Two catalysts just ratcheted up investor interest in west coast LNG—Liquefied Natural Gas.
One was the re-election of the centre-right Liberal party in British Columbia in May. The second catalyst came in mid-June, when Malaysia’s Petronas announced it wants to spend $16 billion—as fast as government approvals will allow—to ship LNG to Asia.
Newswires are full of LNG talk, and it’s great to see excitement running high. The stocks of some of the service companies that will receive a piece of those billions of dollars—drillers, frackers, construction companies—are already starting to run.
But what’s the reality? There needs to be a lot of consensus building and government approvals before the infrastructure building begins. The first LNG shipment off Canada’s west coast is now forecast to be 2015, but that’s from the smallest proposed facility. The next one isn’t set to start up until 2018—and a lot can happen between now and then.
Great strides have been taken, but some key questions remain completely unanswered—When will any of the big consortiums actually ink a supply deal, and at what price?
So with a focus on reality, I updated the development status of today’s key LNG projects…
Let me first give you a context for the many numbers I’ll be talking about below.
At the start of 2013, the world’s LNG facilities could produce 290 million tonnes per annum (mtpa), or 38.6 billion cubic feet of gas per day (very roughly, 1 bcfpd=7.5 mtpa)—just enough to meet global demand of 250 mtpa, or 33.3 bcfpd.
As background, the US right now is producing 65 bcfpd—so all the LNG in the world today would meet half the US daily requirements—so it’s still small. But that is a four-fold increase in 20 years…and demand forecasts from here continue in just one direction: up.
What’s more, the International Energy Agency (IEA) predicts LNG demand could double by 2030.
Whether the world will have enough LNG facilities to meet that demand remains to be seen. A staggering 480 mtpa (64 bcfpd) of new capacity has been proposed, but most of that will never make it off the page.
Australia leads the pack in terms of facilities already under construction: the Land Down Under is now producing 2.5 bcfpd, but seven onshore and five floating centers will boost output to 15 bcfpd by 2018. That ramp-up will push Australia past Qatar into top spot in the global LNG producers list.
But the achievement is coming at a cost. Development costs have ballooned on many projects, propelled upwards by a strong Australian dollar and high labour and material costs. For example, the price tag to build the Gorgon LNG project has climbed from $39 billion to $52 billion – and the project is still 18 months from completion.
Gorgon is a large LNG project – it will produce 15.6 mtpa (just over 2 bcfpd) – but almost every LNG facility is a multi-billion dollar dream. To access that kind of capital, would-be LNG producers have to lock down buyers—they have to ink offtake deals with set pricing for most of their product to assure lenders that the billions loaned to build the plant will be repaid.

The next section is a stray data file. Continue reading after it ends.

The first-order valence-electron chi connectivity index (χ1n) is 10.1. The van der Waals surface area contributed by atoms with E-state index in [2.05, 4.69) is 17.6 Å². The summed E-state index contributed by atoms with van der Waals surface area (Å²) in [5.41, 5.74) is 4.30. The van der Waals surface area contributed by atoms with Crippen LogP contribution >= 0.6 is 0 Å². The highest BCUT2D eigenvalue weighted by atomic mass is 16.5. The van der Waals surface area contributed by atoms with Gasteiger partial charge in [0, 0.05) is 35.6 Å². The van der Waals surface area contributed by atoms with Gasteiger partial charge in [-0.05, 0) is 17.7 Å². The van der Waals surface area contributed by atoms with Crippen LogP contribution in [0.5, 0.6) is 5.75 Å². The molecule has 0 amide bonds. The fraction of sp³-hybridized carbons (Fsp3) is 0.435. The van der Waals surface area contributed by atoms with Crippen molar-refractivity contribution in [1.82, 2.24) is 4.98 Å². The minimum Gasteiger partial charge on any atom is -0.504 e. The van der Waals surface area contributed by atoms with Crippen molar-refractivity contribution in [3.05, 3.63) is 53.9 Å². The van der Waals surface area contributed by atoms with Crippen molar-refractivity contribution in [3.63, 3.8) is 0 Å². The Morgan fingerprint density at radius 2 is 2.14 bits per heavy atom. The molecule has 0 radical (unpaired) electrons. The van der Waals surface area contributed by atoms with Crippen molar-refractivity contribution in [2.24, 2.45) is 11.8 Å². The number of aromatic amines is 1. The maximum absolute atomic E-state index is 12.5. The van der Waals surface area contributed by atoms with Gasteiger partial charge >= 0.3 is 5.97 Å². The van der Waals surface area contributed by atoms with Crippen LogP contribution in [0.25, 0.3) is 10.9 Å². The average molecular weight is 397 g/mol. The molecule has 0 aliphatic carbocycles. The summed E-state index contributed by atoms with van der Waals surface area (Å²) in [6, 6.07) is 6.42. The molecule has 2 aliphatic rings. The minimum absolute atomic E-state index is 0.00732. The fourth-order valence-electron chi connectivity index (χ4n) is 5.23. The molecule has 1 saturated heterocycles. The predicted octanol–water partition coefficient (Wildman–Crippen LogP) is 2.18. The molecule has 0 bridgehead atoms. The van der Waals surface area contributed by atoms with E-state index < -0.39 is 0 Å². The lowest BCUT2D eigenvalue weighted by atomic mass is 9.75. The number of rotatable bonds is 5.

Of course, producers want high prices, buyers want low prices…and that’s where the story sits today. Asia consumes three-quarters of the world’s LNG and strong demand has pushed Asian prices way up. Asian buyers are sick of it – they want to pay reasonable rates and, knowing that a flood of LNG is coming, they are waiting as long as possible to sign on for new supply.
Their patience is developers’ pain. Almost a dozen consortiums are vying to build LNG facilities on BC’s coast but only one – the smallest by far – has locked in a buyer for a significant proportion of its production. That means all the rest are still facing the huge hurdles of securing LNG buyers and finding project financing.
The 4 Main Players in British Columbia, Canada’s West Coast
The field of BC LNG players includes several of the world’s biggest energy companies, a handful of mega national energy firms, and the biggest LNG buyers in the world, all in a race with each other and with similar projects around the world.
Of the nine LNG facilities proposed for BC’s West Coast, four are much more advanced than the rest.
The smallest and most advanced LNG project, Douglas Channel, differs from the rest of the LNG pack in not involving a major energy company. Instead, the project is a partnership between the Haisla First Nation and LNG Partners, a private Texan energy fund that funds First Nation’s participation in projects.
The project is planned for the west bank of Douglas Channel, within the District of Kitimat and on land controlled by the Haisla First Nation.
The Douglas Channel project is small enough that is doesn’t have to go through the environmental assessment process. The operation would produce just 0.7 mtpa or 0.09 bcfpd – and the project boasts a secure buyer for that output. Golar LNG, one of the world’s largest independent operators of LNG carriers, and LNG Partners will buy all of Douglas Channel’s product.